Background/objectives: Childhood obesity is prevalent, and dietary habits are a key determinant. Some children skip breakfast for weight control, but studies have shown mixed results. Therefore, we assessed the association between breakfast skipping and body mass index (BMI) among young Chinese children in Hong Kong. DESIGN/SUBJECTS AND METHODS: A cohort of 113,457 primary 4 participants of the Department of Health Student Health Service in 1998-2000 was followed up for 2 years, with 68,606 (60.5%) participants available for analysis in primary 6. The sociodemographic characteristics for traced and untraced participants were similar. At baseline and follow-up, students reported breakfast habit (consumed vs skipped) and other lifestyle characteristics using a standardized questionnaire. BMI was derived using height and weight measured by trained nurses. Multivariable linear regression was used to examine the cross-sectional relationship between breakfast habit and BMI, as well as the prospective association between baseline breakfast habit and change in BMI. Models adjusted for demographic, socioeconomic and lifestyle characteristics.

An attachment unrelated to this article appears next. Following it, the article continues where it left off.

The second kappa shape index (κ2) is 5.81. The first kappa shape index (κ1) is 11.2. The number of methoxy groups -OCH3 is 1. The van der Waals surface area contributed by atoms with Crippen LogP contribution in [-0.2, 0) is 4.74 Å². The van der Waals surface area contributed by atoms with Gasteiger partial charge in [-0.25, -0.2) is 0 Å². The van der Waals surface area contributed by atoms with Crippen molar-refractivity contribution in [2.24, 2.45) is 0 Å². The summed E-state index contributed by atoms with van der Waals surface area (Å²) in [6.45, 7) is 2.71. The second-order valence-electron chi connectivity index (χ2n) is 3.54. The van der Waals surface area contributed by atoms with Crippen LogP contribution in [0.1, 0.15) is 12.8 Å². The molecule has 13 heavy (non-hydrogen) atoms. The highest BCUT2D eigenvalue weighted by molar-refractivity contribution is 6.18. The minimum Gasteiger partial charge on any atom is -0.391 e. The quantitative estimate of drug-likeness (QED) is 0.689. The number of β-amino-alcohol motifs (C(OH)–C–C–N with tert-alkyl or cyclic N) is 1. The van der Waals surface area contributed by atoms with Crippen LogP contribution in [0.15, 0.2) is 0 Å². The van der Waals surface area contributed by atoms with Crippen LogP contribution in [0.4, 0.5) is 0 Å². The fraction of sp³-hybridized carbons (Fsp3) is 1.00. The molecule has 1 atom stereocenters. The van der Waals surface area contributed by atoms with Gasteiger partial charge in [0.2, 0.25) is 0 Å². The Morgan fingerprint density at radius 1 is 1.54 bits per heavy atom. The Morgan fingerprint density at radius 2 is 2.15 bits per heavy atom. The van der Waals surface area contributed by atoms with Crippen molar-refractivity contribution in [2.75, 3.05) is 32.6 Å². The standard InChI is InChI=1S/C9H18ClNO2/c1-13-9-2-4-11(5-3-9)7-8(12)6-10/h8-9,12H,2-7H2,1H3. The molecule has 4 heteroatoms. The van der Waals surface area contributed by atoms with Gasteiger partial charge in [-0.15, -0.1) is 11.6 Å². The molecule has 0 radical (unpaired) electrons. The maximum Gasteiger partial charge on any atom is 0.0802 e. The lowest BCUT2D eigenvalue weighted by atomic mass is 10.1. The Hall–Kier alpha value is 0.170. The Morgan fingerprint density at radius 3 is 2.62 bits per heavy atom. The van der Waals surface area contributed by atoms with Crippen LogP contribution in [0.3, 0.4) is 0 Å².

Results: A total of 1805 (5.3%) boys and 1793 (5.2%) girls skipped breakfast at baseline. In cross-sectional analyses, breakfast skippers had a higher mean BMI than did eaters among both primary 4 (β = 0.77, 95% confidence interval (95% CI): 0.67-0.87) (P < 0.001) and primary 6 children (β = 0.86, 95% CI: 0.78-0.95) (P < 0.001). Compared with eaters, baseline breakfast skippers experienced a greater increase in BMI in the subsequent 2 years (β = 0.11, 95% CI: 0.07-0.16) (P < 0.001), and this association was stronger among lunch skippers than eaters (P for interaction = 0.04).
Conclusion: Our study provided prospective evidence that skipping breakfast predicts a greater increase in BMI among Hong Kong children. As breakfast is a modifiable dietary habit, our results may have important implications for weight control. However, the underlying mechanism of this effect warrants further investigation.